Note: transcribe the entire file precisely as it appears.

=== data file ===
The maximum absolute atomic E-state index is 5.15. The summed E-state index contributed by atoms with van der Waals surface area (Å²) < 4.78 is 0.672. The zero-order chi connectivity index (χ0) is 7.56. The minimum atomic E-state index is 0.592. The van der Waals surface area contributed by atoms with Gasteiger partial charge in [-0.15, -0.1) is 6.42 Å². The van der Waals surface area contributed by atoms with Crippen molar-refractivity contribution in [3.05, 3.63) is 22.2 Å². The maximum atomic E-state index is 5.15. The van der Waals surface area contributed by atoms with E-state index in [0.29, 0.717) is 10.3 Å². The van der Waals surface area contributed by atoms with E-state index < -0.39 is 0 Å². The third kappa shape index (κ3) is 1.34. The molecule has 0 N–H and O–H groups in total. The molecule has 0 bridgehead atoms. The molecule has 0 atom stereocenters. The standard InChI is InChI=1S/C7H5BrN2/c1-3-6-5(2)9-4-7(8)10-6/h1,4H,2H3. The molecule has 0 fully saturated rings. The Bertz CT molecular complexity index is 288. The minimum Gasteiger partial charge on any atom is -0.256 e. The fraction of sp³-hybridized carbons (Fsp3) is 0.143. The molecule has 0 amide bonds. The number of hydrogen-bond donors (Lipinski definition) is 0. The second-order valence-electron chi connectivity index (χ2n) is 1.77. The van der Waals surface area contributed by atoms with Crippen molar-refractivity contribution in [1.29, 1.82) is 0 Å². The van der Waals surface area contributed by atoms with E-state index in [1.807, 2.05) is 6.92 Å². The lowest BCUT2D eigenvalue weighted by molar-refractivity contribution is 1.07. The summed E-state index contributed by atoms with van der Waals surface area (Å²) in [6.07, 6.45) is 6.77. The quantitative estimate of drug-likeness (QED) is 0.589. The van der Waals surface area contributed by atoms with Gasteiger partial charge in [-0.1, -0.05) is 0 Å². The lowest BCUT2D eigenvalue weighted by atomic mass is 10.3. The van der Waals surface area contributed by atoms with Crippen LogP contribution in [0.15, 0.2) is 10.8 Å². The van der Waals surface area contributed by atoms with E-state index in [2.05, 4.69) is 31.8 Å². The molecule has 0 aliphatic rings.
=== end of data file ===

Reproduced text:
The maximum absolute atomic E-state index is 5.15. The summed E-state index contributed by atoms with van der Waals surface area (Å²) < 4.78 is 0.672. The zero-order chi connectivity index (χ0) is 7.56. The minimum atomic E-state index is 0.592. The van der Waals surface area contributed by atoms with Gasteiger partial charge in [-0.15, -0.1) is 6.42 Å². The van der Waals surface area contributed by atoms with Crippen molar-refractivity contribution in [3.05, 3.63) is 22.2 Å². The maximum atomic E-state index is 5.15. The van der Waals surface area contributed by atoms with E-state index in [0.29, 0.717) is 10.3 Å². The van der Waals surface area contributed by atoms with E-state index < -0.39 is 0 Å². The third kappa shape index (κ3) is 1.34. The molecule has 0 N–H and O–H groups in total. The molecule has 0 bridgehead atoms. The molecule has 0 atom stereocenters. The standard InChI is InChI=1S/C7H5BrN2/c1-3-6-5(2)9-4-7(8)10-6/h1,4H,2H3. The molecule has 0 fully saturated rings. The Bertz CT molecular complexity index is 288. The minimum Gasteiger partial charge on any atom is -0.256 e. The fraction of sp³-hybridized carbons (Fsp3) is 0.143. The molecule has 0 amide bonds. The number of hydrogen-bond donors (Lipinski definition) is 0. The second-order valence-electron chi connectivity index (χ2n) is 1.77. The van der Waals surface area contributed by atoms with Crippen molar-refractivity contribution in [1.29, 1.82) is 0 Å². The van der Waals surface area contributed by atoms with E-state index in [1.807, 2.05) is 6.92 Å². The lowest BCUT2D eigenvalue weighted by molar-refractivity contribution is 1.07. The summed E-state index contributed by atoms with van der Waals surface area (Å²) in [6.07, 6.45) is 6.77. The quantitative estimate of drug-likeness (QED) is 0.589. The van der Waals surface area contributed by atoms with Gasteiger partial charge in [-0.1, -0.05) is 0 Å². The lowest BCUT2D eigenvalue weighted by atomic mass is 10.3. The van der Waals surface area contributed by atoms with Crippen LogP contribution in [0.15, 0.2) is 10.8 Å². The van der Waals surface area contributed by atoms with E-state index in [2.05, 4.69) is 31.8 Å². The molecule has 0 aliphatic rings.